10 Misconceptions about Italian food (+1)

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After spending two years in the UK, I can now tell which are the most common misconceptions about Italian food… the ones that make every Italian faint and/or screaming in horror. Ready?

1. WE EAT TONS OF GARLIC

When someone has to make a joke about Italian cooking, it’s always all about the garlic smell. Surprisigly enough, we don’t really use garlic that much. We use it sometimes in tomato sauce (it depends on the recipe though, some people prefer onions, which I agree still smell but in a completely different way) and pan fried veggies, we rub it on bruschetta bread but that’s almost it. Well, maybe if you stay for a whole day in the kitchen of an Italian granny, the ones who wake up at 6 to start slow-cooking the tomato sauce  you’ll end up smelling like hell, but that won’t be just a garlic believe me. You’ll have the smell of a whole Italian meal stuck on your clothes for at least a week. Or maybe forever.

2. WE EAT SPAGHETTI BOLOGNESE/SPAGHETTI WITH MEATBALLS/MAC AND CHEESE/ALFREDO SAUCE

When I first heard about Spaghetti Bolognese I was already here, in the UK. We do have a sauce called Ragù alla Bolognese but that can be used with any kind of pasta, and most of the time it’s not served with spaghetti (probably most people from Bologna would faint at the thought). Moreover, the actual recipe is pretty much different from the one you can taste abroad, and the most authentic version of it requires the Italian granny who wakes up at 6 to start slow-cooking the sauce (see above). Spaghetti Bolognese is that kind of fake Italian plate you won’t find in any Italian restaurant, together with Spaghetti with Meatballs (damn Lady and the Tramp!), Mac and Cheese (doesn’t the name says it all?) and Pasta Alfredo or Alfredo Sauce (who the hell is Alfredo?). Let me tell you one thing: the more typical Italian pasta you’ll ever find is Pasta al Pomodoro. The simplest yet delicious pasta with properly cooked tomato sauce, extravirgin olive oil and basil.

3. PASTA CAN BE CANNED

OMG no, that’s so wrong! Pasta hoops are wrong in itself, but.. pasta hoops in a can? Pasta hoops in a can FOR CHILDREN? I wouldn’t even give that s**t to a dog, I’m sorry. Pasta must be just cooked, steamy served with a fresh sauce on it. If you love pasta, don’t ever can it! Fight the pasta in a can!

4. PASTA CAN BE A SIDE DISH

No way. Don’t even think about boiling some spaghetti and serve them – pale, depressing and a bit sticky – on the side of some fried chicken. Pasta has always be nice to you, don’t mistreat it that much!

5. OUR FOOD IS FAT

We don’t eat pasta and pizza all the time. Our diet consists of a huge quantity of fresh vegetables and fruit, so that we don’t even need the concept of ‘5-a-day’. We do it naturally. Don’t mistake the kind of Italian food you can find in a restaurant with the food we cook at home. We still use quite a lot of extravirgin olive oil but very little butter, and almost our ingredients are fresh and quickly cooked. Pasta itself, if you don’t use buttery and creamy sauce, can be a complete and energetic meal without many calories. And don’t get me started about the quantity of boiled, steamed, baked veggies we eat J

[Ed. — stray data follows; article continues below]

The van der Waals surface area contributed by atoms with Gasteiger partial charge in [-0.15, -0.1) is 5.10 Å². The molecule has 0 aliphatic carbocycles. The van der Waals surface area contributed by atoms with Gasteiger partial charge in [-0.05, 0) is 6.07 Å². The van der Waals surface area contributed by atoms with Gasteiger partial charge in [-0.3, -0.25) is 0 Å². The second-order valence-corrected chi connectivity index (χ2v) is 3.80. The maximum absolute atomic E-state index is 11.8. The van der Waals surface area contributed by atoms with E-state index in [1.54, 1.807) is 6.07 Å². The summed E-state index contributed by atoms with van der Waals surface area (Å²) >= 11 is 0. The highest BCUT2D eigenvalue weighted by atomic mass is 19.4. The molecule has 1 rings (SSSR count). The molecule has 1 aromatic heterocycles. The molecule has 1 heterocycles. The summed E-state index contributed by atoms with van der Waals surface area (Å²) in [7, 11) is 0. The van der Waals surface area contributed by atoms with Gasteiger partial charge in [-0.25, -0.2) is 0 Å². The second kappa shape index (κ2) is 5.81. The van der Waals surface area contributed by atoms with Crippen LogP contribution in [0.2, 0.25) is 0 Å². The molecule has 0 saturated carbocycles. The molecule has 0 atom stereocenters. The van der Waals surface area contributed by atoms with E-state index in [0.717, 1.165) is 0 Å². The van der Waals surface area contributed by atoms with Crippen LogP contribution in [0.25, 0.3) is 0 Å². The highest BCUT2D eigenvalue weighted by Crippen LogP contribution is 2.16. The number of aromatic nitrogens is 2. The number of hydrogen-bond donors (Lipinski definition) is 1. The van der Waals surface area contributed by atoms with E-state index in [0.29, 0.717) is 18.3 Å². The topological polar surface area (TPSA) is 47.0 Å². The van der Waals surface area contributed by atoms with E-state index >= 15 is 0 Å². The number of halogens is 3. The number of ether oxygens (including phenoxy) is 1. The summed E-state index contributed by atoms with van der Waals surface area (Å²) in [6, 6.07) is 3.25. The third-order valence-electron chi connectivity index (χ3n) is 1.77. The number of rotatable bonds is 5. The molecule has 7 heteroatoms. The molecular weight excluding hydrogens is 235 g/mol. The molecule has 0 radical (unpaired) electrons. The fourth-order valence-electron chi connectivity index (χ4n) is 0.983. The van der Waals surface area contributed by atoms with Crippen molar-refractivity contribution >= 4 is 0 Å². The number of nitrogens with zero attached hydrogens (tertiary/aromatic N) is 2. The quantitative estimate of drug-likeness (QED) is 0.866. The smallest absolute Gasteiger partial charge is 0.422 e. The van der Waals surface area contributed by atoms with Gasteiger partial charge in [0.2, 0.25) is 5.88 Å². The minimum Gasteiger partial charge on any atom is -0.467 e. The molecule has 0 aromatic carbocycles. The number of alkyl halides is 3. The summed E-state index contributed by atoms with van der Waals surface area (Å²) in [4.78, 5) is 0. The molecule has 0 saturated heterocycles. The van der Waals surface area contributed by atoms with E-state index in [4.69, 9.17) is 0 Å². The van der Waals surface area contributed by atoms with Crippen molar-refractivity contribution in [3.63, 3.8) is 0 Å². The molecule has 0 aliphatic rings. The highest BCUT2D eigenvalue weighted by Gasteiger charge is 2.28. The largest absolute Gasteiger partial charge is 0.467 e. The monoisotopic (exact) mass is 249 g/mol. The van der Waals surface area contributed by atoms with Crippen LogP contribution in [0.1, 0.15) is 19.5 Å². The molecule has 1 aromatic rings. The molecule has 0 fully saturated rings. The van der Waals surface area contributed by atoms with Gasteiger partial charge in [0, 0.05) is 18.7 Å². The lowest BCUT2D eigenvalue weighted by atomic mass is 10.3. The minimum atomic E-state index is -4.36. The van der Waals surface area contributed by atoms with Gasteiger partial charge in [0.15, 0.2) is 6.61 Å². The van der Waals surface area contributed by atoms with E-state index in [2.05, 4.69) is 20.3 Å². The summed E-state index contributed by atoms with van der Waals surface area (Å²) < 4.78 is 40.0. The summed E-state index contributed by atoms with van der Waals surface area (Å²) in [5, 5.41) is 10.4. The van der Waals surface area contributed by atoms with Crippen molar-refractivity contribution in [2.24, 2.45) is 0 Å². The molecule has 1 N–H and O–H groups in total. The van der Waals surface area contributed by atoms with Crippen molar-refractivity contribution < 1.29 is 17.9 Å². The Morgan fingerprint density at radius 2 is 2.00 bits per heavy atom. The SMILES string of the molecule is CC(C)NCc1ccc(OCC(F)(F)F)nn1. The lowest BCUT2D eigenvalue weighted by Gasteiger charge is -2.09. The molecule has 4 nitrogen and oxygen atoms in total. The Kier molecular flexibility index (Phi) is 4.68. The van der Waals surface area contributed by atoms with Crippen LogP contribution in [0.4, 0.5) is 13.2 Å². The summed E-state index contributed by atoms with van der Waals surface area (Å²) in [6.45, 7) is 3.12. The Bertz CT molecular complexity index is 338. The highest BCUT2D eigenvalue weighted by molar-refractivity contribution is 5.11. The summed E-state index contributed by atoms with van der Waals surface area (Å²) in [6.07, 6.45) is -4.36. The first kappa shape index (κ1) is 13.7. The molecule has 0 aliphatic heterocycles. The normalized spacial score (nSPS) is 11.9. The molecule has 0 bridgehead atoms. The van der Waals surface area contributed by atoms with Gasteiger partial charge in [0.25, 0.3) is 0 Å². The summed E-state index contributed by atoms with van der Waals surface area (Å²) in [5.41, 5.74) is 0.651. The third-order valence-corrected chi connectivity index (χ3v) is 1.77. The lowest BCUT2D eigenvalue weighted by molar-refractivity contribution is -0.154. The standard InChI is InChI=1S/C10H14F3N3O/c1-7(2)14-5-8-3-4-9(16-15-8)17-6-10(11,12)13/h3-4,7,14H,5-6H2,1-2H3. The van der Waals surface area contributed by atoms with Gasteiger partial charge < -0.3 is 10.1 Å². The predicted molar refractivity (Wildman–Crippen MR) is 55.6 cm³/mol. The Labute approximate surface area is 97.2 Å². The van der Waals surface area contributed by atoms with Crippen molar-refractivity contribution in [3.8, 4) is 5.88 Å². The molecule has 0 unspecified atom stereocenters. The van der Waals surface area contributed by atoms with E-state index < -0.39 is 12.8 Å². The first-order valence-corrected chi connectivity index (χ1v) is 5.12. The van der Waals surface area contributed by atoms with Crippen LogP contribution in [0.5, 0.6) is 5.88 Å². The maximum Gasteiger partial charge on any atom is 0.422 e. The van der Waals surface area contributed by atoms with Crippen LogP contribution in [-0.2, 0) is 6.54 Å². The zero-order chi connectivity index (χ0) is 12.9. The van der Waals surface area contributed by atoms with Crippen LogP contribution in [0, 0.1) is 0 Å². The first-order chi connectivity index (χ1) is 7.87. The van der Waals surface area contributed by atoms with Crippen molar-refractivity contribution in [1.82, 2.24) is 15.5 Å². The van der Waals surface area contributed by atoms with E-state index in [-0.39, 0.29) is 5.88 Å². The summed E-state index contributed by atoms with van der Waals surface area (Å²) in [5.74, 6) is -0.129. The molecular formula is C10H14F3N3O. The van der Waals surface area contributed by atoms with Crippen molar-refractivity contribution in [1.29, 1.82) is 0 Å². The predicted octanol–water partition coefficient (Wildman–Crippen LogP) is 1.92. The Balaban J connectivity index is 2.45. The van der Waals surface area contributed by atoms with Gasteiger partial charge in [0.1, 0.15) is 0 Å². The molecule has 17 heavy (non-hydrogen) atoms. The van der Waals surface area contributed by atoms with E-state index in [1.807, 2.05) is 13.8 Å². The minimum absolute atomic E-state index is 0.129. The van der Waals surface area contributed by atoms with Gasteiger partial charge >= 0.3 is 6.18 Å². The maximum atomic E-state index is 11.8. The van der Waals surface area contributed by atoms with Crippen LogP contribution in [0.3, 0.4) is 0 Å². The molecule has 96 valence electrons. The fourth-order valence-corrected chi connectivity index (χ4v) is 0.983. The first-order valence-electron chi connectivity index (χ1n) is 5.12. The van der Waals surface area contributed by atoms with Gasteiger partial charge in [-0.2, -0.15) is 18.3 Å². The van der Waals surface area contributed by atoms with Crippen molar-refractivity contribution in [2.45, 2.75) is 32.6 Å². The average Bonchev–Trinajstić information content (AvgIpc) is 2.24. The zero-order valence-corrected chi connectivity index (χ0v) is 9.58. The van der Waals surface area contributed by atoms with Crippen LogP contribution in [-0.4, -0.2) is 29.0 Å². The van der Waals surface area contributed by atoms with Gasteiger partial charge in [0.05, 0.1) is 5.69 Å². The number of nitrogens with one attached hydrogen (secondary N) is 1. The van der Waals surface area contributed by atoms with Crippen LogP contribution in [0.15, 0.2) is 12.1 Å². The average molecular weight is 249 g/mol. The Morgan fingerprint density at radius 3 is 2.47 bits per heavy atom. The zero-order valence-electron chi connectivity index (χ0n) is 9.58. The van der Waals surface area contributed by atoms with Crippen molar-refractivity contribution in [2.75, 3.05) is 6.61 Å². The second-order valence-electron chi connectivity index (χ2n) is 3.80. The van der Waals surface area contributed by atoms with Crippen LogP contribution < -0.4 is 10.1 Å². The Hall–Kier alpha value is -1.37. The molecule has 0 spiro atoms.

6. PEPPERONI IS A SALAMI

Try to order a pizza with pepperoni in Italy and you’ll get… pizza with bell peppers! There’s no such a salame (salame. salami is plural) called pepperoni.

7. PIZZA IS THICK AND TOPPED WITH ANYTHING

The authentic pizza comes from Naples and it’s quite thick (but don’t expect the Pizza Hut style). It is made with pizza dough, tomato, mozzarella, olive oil and a basil leaf. That’s all. No rocket salad, no mushrooms, no bell peppers, no pepperoni, no other kind of cheese, absolutely no chicken (please!). As simple as that. If you travel other parts of Italy you may find out that the pizza is thinner and crispier. That’s still authentic pizza, but it’s called Roman pizza.

8. BISCOTTI ARE A SWEET SNACK

Biscotti are not cookies, nor digestives. They’re not buttery treats they’re dry and not so crumbly. They are part of our typical breakfast, together with a caffèlatte or a cappuccino and we usually don’t eat them in any other time of the day (unless you are craving something sweet…).

stoke069. WE DRINK CAPPUCCINO ALL DAY LONG

There’s no way you’ll find an Italian ordering a cappuccino* after breakfast time. If he does, he woke up really late or he has lived abroad for a good number of years and got the habit. Despite my Italian origins, I admit I love drinking a Cappuccino in the afternoon but I still find incomprehensible drinking it right after lunch. Why would you bloat your stomach with frothing milk during digestion? Seriously: why? Have a shot of grappa instead!

*authentic cappuccino has nothing to do with that litre of milk you get at Starbucks

10. CORNETTO AND CROISSANT ARE THE SAME

When I say that one of the thing I really miss about Italy is a proper breakfast, I include a proper cornetto. Cornetto is similar to croissant but the dough is so different. French croissant is buttery and crumbly, Italian croissant is soft and brioche-like. It is usually filled with delicious custard cream, chocolate, Nutella or jam (I’m drooling while writing these lines).

11. A SANDWICH IS CALLED PANINI

One Italian-style sandwich is called panino. Many sandwiches are called panini. Panini is plural. Please, Caffè Nero, if you pretend to be Italian at least spell it correctly!

Photo credits: pizzapepperonipasta – spaghetti panino – pasta hoops

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